Whenever you are on a Public WiFi connection, you need to have your traffic encrypted so no one can snoop on what you are doing or poison your DNS/etc.   Since every wireless packet is broadcast over the open-air, anyone can snoop in on your traffic.  Unencrypted sessions can be captured and your precious passwords grabbed by the evil ‘Cracker’ (Cracker=Bad Hacker).  I briefly discussed this in a previous post when I was in Japan, but it’s time to provide a detailed howto because too many people are getting taken advantage of.

A linux box that you have public access to and a valid username
Windows, Linux, or Mac as your OS for the client machine

1. Download PuTTY and save the .exe to your desktop
2. Make sure you have Firefox installed
3. Open PuTTY
4. Type in the address or hostname of your public Linux server that you have access to

5. Expand the +SSH option in the left-pane of the PuTTY program
6. Click on ‘Tunnels’
7. Type in 8888 for the Source port
8. Click on the ‘Dynamic’ radio button below
9. Click Add
10. Make sure it looks like my screenshot
11. Click on ‘Open’ and connect to your Linux server
12. Log in with your user and password
13. Once logged in, minimize your PuTTY Session and switch to Firefox
14. In Firefox: Click on ‘Tools’ at the top, then Options
15. Click on the Advanced tab
16. Click on the Network sub-tab
17. Click on Settings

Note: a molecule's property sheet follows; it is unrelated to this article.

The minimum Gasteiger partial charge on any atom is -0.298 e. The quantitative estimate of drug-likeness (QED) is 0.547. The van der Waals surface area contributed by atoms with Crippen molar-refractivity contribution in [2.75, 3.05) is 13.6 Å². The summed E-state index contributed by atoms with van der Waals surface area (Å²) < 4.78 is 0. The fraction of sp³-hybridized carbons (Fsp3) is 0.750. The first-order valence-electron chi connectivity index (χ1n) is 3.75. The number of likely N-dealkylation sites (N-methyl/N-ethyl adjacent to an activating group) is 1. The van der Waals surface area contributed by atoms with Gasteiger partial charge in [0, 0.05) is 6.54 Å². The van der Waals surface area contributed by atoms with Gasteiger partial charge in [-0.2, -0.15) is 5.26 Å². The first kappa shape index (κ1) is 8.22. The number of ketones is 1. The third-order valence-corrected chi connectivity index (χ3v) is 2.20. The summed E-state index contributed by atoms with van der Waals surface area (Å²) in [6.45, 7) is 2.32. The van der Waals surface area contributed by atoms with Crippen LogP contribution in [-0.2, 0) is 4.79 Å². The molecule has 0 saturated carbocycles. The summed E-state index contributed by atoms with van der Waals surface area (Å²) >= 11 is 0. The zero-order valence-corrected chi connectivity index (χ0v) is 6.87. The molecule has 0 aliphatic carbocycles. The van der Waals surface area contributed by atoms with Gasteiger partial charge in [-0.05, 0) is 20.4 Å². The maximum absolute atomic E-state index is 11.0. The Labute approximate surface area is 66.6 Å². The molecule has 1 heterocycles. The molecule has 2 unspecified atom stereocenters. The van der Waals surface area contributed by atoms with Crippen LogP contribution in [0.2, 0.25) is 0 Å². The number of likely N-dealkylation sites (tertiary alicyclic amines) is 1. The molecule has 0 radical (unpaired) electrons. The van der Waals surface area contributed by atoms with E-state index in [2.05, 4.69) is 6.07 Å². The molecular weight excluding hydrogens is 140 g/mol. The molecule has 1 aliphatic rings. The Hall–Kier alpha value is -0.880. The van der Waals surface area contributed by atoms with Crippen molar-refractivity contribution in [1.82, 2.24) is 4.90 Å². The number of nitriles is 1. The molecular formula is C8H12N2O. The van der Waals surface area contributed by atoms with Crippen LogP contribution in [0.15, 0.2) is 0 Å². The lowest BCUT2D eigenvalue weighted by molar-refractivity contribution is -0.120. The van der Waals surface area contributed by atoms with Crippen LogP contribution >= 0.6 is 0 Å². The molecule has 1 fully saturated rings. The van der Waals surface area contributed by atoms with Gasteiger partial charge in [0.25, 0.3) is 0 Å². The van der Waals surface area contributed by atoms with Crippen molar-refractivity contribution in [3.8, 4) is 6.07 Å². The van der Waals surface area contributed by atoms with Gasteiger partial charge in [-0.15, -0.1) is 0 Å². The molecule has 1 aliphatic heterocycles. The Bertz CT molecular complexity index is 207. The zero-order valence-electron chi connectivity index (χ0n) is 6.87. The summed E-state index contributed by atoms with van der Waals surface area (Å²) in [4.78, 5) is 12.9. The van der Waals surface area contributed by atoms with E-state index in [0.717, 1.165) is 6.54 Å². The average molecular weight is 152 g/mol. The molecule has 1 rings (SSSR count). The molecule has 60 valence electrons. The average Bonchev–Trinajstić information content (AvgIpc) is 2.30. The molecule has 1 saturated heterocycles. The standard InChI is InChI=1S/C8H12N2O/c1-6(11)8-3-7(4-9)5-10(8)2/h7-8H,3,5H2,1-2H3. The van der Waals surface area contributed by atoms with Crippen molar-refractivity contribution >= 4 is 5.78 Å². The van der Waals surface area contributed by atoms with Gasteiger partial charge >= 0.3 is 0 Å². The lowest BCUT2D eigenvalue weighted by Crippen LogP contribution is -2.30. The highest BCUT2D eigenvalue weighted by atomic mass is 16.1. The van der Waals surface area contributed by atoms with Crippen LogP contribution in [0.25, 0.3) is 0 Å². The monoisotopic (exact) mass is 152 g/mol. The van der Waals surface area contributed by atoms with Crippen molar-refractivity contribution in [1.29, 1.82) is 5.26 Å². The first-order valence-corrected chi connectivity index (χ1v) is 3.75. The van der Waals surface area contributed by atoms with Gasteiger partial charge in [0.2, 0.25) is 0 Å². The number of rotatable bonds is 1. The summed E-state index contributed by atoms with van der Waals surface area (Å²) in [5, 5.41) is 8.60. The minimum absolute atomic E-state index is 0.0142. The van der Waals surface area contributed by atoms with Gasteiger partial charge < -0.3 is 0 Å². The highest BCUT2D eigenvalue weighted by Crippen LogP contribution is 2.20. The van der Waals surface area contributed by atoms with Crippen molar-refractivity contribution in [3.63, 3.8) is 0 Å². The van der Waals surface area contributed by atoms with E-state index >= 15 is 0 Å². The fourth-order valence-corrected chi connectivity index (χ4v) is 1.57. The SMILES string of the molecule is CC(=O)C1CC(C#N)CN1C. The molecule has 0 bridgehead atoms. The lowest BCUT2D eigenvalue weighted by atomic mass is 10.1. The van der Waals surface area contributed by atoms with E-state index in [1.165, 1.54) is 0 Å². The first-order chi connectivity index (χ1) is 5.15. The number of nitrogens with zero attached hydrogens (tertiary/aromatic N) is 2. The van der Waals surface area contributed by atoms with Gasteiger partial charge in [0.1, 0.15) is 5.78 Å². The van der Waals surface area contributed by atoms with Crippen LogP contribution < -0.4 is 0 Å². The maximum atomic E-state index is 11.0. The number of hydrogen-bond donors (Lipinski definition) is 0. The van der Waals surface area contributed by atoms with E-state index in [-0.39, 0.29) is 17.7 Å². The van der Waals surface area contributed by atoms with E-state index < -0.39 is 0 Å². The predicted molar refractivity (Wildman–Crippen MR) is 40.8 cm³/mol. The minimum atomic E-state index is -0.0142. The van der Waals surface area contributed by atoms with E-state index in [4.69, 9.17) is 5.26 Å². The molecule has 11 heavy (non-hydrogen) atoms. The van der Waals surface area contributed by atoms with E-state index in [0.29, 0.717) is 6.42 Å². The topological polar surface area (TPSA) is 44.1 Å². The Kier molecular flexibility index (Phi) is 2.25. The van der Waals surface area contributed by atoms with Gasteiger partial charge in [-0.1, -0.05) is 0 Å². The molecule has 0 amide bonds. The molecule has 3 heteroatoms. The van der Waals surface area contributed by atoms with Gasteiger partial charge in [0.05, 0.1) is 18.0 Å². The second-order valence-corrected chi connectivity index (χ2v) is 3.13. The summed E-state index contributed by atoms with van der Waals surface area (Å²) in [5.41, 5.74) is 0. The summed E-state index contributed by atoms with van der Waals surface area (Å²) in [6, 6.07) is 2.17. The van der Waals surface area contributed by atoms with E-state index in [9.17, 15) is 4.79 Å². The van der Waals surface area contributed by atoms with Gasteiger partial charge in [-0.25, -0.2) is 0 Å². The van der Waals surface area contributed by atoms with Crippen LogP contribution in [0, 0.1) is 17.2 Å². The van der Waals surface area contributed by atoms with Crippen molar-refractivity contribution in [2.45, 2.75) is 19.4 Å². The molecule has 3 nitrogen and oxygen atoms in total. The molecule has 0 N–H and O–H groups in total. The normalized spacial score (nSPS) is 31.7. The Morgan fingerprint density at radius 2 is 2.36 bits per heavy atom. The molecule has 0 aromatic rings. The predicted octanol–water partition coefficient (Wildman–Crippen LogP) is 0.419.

18. Click the ‘Manual Proxy Configuration’ radio button
19. The line that says ‘SOCKS Host’ put ‘localhost’ and port ‘8888’, SOCKS V5 below
20. Click OK

Now all of your TCP web traffic will run through the encrypted SSH tunnel to your Linux server, then go out to the internet.  Lets take it one step further and have your DNS lookups sent through the tunnel too.  :)

In Firefox:
1. In the address bar, type:     ‘about:config’ and hit enter (don’t include the ticks)
2. Hit OK, I know what I’m doing on the prompt
3. Search for DNS in the top field and click on the line that reads:
network.proxy.socks_remote_dns until it is set to ‘TRUE’
4. Type in ‘’ in the address bar and see if it shows the IP of your Linux server’s Public IP and not the Public IP of the network you are currently on.  If you really want to see the magic happening, open up wireshark and watch the packets go by as you browse the web.  All SSH packets with the exception of UDP.

If you have any questions or help, leave a comment and I will assist.

Happy (Safe) Browsing!

FreePBX Round Robin Trunks Load-Balance/Distribute Calls

Posted: February 4th, 2009 | Author: | Filed under: Asterisk VoIP, Linux, Tech | Tags: , , , , , , , , , , , | 2 Comments »

I’ve seen several posts around the net from users that want to distribute the calls across multiple trunks with FreePBX.  The main reason being that they have a deal with a provider, and each line has 4,000 minutes for free, etc.  After looking around at the different methods to accomplish this, it become very clear what must happen.

If your trunks are FXO ports/Analog then you are in luck.   :)

Go to the FreePBX interface, click on Trunks.
-Add a trunk
-Put ‘r0’ for the Zap identifier (that’s R zero)
-Submit Changes
-Set the round robin Zap as your outbound route and enjoy!

Simple and clean, enjoy.